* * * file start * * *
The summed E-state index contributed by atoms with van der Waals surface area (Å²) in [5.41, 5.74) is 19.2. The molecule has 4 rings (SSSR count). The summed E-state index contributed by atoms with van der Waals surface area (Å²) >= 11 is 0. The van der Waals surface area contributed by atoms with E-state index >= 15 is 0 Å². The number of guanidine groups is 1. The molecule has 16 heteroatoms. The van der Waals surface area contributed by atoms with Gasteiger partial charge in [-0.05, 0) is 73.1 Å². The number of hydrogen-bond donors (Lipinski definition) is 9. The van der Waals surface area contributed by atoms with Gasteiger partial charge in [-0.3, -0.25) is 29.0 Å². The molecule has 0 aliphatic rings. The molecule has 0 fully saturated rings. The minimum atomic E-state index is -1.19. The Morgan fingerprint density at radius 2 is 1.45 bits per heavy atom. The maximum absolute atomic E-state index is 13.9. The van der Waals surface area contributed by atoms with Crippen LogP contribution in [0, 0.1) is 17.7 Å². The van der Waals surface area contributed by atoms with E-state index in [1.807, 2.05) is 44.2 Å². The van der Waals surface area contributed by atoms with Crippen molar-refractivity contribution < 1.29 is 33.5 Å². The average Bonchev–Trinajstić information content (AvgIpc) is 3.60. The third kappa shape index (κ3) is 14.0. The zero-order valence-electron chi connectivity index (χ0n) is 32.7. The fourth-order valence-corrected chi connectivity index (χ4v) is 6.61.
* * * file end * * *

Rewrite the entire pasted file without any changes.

The summed E-state index contributed by atoms with van der Waals surface area (Å²) in [5.41, 5.74) is 19.2. The molecule has 4 rings (SSSR count). The summed E-state index contributed by atoms with van der Waals surface area (Å²) >= 11 is 0. The van der Waals surface area contributed by atoms with E-state index >= 15 is 0 Å². The number of guanidine groups is 1. The molecule has 16 heteroatoms. The van der Waals surface area contributed by atoms with Gasteiger partial charge in [-0.05, 0) is 73.1 Å². The number of hydrogen-bond donors (Lipinski definition) is 9. The van der Waals surface area contributed by atoms with Gasteiger partial charge in [-0.3, -0.25) is 29.0 Å². The molecule has 0 aliphatic rings. The molecule has 0 fully saturated rings. The minimum atomic E-state index is -1.19. The Morgan fingerprint density at radius 2 is 1.45 bits per heavy atom. The maximum absolute atomic E-state index is 13.9. The van der Waals surface area contributed by atoms with Crippen LogP contribution in [0, 0.1) is 17.7 Å². The van der Waals surface area contributed by atoms with E-state index in [1.807, 2.05) is 44.2 Å². The van der Waals surface area contributed by atoms with Crippen molar-refractivity contribution < 1.29 is 33.5 Å². The average Bonchev–Trinajstić information content (AvgIpc) is 3.60. The third kappa shape index (κ3) is 14.0. The zero-order valence-electron chi connectivity index (χ0n) is 32.7. The fourth-order valence-corrected chi connectivity index (χ4v) is 6.61.